Friday Roundup: Week Ending January 6, 2017

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By Natalie Munio

Megyn Kelly jumps ship and heads to NBC, CES takes over Sin City, Amazon joins the athletic wear arms race, Macy’s didn’t have a good holiday season, and with this new law, everybody’s about to move to France.

Here are this week’s top stories in marketing and advertising.

Famed Fox News anchor Megyn Kelly announced in a statement on her Facebook page Tuesday that she would be leaving the Fox News network for NBC News, where she will host two new shows, as well as participate in both breaking and political news coverage on a rolling basis. Kelly has long been heralded a conservative icon for the network after joining Fox as a legal correspondent over a decade ago. According to The New York Times, today, Kelly is the No. 2-rated personality in cable television news. Recently however, more challenges arose for Kelly and the network, particularly around the presidential campaign. Kelly publicly clashed with Donald Trump on several occasions, most notably during the presidential debates when he was angered by one of her questions. Kelly had publicly said she didn’t feel supported by the Fox News network, which many speculate had a hand in her deciding to jump ship for NBC. Kelly’s last show will air Friday where she will say her official goodbye to the network and its viewers.

The Consumer Electronics Show: A gathering place for the tech and marketing masterminds to come together to talk business and showcase new technologies and gadgets that will shape the future of the industry. Big-wig company names like Samsung, Facebook, Snapchat and Twitter were all in attendance at the event, each with new gadgets and announcements to roll out in front of eager eyes by the thousands. As reported by AdAge, so far, some notable takeaways from the 50th anniversary of CES include Tinder tapping into VR (standing for “very real,” not “virtual reality”), and Samsung leaping into 2017 with a strong start after having sold more than 5 million VR headsets (flashback to last year’s slight hiccup with a particular smartphone with a reputation to catch fire unexpectedly). Madison Avenue was also represented at the event, with big-time agency names like Omnicom and R/GA in attendance and among special dinners, and major media outlets like The Verge covering all of the event’s happenings.

As if deciding between which brand of workout leggings wasn’t a feat enough already, Amazon has decided to join the arms race. It was revealed this week that Amazon would launch its own athleisure brand after job postings for brand managers to help launch the line appeared online. The launch was later confirmed by Business Insider. Amazon Fashion Private Label already owns about a dozen trademarked brands that are sold through the Amazon site, so the move into the athleisure markets signals plans to amp up the in-house brands in the near future. Delivery drones, grocery stores, and now workout clothes? Seems like Amazon is a force to be reckoned with.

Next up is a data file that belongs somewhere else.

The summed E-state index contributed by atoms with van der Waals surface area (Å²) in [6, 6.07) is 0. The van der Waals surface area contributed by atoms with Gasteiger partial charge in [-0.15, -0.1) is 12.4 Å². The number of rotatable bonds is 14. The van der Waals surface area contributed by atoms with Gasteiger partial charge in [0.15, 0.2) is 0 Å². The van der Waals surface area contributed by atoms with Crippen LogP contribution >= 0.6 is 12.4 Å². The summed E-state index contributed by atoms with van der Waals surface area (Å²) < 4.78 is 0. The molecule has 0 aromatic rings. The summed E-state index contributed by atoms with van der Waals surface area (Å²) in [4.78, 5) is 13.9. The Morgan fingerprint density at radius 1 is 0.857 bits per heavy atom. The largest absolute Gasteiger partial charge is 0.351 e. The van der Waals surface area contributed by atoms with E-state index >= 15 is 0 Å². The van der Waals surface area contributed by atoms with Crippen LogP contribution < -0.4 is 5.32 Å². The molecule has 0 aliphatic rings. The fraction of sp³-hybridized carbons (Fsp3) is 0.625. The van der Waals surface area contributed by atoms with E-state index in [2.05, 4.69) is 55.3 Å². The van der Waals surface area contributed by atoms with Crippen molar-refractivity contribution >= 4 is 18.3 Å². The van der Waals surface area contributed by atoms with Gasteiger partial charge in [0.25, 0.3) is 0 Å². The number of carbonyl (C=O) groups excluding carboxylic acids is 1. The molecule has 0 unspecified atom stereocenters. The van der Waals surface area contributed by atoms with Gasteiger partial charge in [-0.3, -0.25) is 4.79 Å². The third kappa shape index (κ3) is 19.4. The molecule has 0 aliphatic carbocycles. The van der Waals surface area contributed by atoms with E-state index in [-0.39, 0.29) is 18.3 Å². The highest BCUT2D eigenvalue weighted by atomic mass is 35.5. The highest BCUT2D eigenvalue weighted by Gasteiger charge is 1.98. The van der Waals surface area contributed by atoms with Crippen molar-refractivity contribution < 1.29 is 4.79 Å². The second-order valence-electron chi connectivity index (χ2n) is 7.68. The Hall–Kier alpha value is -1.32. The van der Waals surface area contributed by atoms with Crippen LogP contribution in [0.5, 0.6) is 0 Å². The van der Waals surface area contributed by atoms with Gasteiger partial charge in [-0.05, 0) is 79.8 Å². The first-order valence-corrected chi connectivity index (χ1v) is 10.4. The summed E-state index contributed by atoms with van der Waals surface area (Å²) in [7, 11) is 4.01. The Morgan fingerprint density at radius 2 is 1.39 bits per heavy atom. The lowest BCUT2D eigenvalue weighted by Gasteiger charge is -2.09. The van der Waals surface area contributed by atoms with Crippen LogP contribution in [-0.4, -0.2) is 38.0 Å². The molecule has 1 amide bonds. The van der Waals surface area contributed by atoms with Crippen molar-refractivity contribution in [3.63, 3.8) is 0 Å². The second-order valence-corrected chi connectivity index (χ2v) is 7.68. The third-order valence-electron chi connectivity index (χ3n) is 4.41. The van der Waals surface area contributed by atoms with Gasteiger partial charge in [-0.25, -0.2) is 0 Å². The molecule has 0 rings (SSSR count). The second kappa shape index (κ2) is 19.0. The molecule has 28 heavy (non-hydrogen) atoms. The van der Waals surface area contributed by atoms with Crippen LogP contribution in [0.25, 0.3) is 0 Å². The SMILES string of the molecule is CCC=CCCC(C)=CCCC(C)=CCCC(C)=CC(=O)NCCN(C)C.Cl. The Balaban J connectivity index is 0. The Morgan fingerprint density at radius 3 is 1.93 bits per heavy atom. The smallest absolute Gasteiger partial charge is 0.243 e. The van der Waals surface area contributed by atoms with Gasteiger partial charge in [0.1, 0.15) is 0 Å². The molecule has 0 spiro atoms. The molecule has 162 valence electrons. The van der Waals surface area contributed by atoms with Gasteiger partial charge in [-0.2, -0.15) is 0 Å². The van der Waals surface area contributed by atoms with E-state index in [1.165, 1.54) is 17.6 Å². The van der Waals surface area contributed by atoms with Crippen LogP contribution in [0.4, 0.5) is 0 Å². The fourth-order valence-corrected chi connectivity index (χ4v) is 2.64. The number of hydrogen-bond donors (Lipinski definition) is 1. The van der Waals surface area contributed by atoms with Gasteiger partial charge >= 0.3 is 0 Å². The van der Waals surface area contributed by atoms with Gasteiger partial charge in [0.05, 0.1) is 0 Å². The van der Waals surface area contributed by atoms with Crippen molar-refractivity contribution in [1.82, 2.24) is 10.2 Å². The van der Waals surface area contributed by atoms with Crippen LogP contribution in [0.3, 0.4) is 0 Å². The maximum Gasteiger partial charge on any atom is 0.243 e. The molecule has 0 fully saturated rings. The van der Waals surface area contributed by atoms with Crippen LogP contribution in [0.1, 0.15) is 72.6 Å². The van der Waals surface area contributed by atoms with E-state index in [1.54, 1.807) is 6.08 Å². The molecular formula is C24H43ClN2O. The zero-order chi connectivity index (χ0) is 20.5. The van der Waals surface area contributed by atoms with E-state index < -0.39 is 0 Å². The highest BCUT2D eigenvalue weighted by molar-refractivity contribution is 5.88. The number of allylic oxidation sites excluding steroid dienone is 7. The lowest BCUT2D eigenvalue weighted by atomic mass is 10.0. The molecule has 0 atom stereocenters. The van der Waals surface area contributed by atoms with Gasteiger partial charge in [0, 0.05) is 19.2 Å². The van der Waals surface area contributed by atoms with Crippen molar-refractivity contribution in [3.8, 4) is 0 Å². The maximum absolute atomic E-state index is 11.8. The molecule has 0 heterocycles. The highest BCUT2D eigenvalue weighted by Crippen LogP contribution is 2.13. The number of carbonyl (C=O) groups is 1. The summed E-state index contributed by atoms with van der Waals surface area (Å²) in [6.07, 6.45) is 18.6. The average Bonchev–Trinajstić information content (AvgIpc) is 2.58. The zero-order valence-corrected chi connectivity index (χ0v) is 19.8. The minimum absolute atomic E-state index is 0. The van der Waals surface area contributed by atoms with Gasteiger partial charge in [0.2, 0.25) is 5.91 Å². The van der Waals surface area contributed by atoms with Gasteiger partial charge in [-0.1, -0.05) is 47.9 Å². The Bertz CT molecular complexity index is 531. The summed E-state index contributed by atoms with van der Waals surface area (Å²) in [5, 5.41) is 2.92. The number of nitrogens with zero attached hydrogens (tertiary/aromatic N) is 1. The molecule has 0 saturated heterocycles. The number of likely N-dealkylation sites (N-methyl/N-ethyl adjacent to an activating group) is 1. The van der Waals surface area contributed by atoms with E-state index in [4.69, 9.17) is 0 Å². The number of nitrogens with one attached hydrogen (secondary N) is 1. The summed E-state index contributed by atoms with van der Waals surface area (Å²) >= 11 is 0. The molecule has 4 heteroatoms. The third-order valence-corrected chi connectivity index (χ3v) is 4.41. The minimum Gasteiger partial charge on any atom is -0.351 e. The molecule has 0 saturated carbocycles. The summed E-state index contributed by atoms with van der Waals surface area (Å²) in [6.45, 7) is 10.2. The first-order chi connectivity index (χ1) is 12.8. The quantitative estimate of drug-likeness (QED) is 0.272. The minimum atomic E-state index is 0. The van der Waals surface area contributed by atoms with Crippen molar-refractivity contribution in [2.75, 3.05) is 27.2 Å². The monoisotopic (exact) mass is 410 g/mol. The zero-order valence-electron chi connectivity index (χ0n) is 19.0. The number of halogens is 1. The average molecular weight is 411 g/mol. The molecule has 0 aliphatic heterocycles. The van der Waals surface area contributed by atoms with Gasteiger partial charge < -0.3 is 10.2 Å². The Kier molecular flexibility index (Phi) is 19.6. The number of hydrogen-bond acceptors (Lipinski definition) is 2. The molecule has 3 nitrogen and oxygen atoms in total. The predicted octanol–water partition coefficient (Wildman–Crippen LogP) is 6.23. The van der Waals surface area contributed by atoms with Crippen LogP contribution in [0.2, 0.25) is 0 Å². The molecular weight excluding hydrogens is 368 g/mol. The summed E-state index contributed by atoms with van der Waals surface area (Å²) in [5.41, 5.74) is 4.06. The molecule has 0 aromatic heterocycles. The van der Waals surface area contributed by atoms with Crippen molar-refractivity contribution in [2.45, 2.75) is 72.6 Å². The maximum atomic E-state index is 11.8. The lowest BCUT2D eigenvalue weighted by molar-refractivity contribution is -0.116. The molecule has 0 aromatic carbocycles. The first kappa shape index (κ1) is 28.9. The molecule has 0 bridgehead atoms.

Despite the iconic parade that marches through the streets of Manhattan each holiday season, Macy’s just couldn’t seem keep up this time around. The Drum recently reported that during the critical holiday period between November and December, sales for the department store chain were believed to have dropped 2.1% from the previous year. It was announced this week the department store chain would close 68 of its stores nationwide, and layoff roughly 10,000 staffers. In a statement, Macy’s CEO said, “we continue to experience declining traffic in our stores where the majority of our business is still transacted.” The company said they plan to invest in a consumer data and analytics team in the hopes it will drive new marketing strategies for 2017.

As if the food, wine, culture, scenery and history weren’t enough to make you want to pack your bags and buy a one-way ticket to France, now they’ve got work-life culture on their side, too. A new French law came into effect with the new year that now legally grants people the right to ignore work-related emails after they’ve left the workplace and the workday is done. According to USA Today, the law specifically says companies with more than 50 employees must “give workers the right to disconnect from email, smartphones and other devices during negotiated hours.” In a statement to CNN, France’s ministry of labor explained the measures were designed to ensure the respect for rest periods and a “balance between work and family and personal life.” Turns out, even for the French, technology has caused a spike in the everyday stress of the average person. The issue largely comes down to boundaries, or lack thereof, with our ability to now take work home with us, even after leaving the physical office itself. Now, if only the U.S. could take a lesson from the French…